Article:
A star-forming region called R Corona Australis, about 500 light years from Earth. This image was created with the University of Hawaii 88-inch telescope in the "near" infrared waveband, which is slightly lower in energy than what is visible to our eyes. Many protostars (reddish) and young stars (bright white) are seen here. Image
Credit: UH88/Nedachi et al.
The best look ever inside a womb of star birth reveals a force at work astronomers were not aware of.
Like a baby's first ultrasound, scientists peered into a stellar envelope to capture the earliest and most detailed view of a collapsing cloud of gas and dust, NASA announced Tuesday. The images were made mostly with the European Space Agency's XMM-Newton X-ray observatory.
Some previously unrealized energetic process, likely related to magnetic fields, is superheating parts of the cloud, nudging it to become a star, scientists said.
The detection of X-rays from the cold stellar precursor surprised astronomers. The observations reveal that matter is falling toward the core 10 times faster than gravity could account for.
"We are seeing star formation at its embryonic stage," said Kenji Hamaguchi, a NASA-funded researcher at the Goddard Space Flight Center. "Previous observations have captured the shape of such gas clouds but have never been able to peer inside. The detection of X-rays this early indicates that gravity alone is not the only force shaping young stars."
The results will be published in the Astrophysical Journal.
Observations by other telescopes confirmed the interpretation of the scene, inside a star-forming region called R Corona Australis, about 500 light-years from Earth. A light-year is the distance light travels in a year, about 6 trillion miles (10 trillion kilometers).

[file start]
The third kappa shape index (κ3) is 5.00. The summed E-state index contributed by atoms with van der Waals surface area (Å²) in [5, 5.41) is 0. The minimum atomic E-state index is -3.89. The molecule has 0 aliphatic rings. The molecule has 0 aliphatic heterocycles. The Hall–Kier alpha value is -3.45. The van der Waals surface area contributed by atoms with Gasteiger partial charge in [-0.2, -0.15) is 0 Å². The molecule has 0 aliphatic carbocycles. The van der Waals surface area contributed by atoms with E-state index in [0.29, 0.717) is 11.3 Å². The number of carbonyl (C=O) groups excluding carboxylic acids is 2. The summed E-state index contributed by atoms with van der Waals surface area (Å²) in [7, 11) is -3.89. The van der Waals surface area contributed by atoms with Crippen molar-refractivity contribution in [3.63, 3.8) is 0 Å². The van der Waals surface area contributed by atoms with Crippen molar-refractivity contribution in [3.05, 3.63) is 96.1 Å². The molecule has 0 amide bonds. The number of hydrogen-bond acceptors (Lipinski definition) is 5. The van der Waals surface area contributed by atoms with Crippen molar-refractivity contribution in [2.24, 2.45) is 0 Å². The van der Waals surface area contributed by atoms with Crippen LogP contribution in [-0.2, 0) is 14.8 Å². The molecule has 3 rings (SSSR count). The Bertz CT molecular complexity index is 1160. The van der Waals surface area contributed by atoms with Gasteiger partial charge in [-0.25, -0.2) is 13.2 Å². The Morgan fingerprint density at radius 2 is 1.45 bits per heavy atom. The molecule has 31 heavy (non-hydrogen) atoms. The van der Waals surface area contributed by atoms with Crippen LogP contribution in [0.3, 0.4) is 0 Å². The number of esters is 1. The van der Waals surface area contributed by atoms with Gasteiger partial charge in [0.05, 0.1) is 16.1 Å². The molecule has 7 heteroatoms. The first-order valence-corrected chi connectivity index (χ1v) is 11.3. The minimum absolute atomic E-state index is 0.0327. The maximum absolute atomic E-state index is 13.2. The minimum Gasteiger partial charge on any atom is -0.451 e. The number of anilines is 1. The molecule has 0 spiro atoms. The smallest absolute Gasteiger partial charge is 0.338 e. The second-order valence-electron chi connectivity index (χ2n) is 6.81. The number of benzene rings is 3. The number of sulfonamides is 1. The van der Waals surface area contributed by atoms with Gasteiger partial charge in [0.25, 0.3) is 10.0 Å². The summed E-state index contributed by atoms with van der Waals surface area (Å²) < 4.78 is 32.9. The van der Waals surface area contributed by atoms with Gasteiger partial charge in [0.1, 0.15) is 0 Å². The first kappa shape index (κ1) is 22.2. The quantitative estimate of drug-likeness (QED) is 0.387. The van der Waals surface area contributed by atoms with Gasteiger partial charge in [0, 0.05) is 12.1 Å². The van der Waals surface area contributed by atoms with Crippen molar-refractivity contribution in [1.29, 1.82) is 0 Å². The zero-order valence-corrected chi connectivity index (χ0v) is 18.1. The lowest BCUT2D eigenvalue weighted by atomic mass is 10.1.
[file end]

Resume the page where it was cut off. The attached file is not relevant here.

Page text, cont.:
The object is between 10,000 and 100,000 years into the process of gathering itself together, researchers said. The cloud temperature is about 400 degrees below zero Fahrenheit (minus 240 Celsius). In a few million years, it will become dense enough to ignite the nuclear fusion that powers our Sun and other stars.
The whole setup is spinning, and scientists speculate that magnetic fields accelerate gas to high speeds as it approaches the core. In other high-energy environments, such as around black holes, high-speed gas is known to produce X-rays.
"This is no gentle freefall of gas," said Michael Corcoran of NASA Goddard, a co-author on the report.
"The X-ray emission shows that forces appear to be accelerating matter to high speeds, heating regions of this cold gas cloud to 100 million degrees Fahrenheit," Corcoran said. "The X-ray emission from the core gives us a window to probe the hidden processes by which cold gas clouds collapse to stars."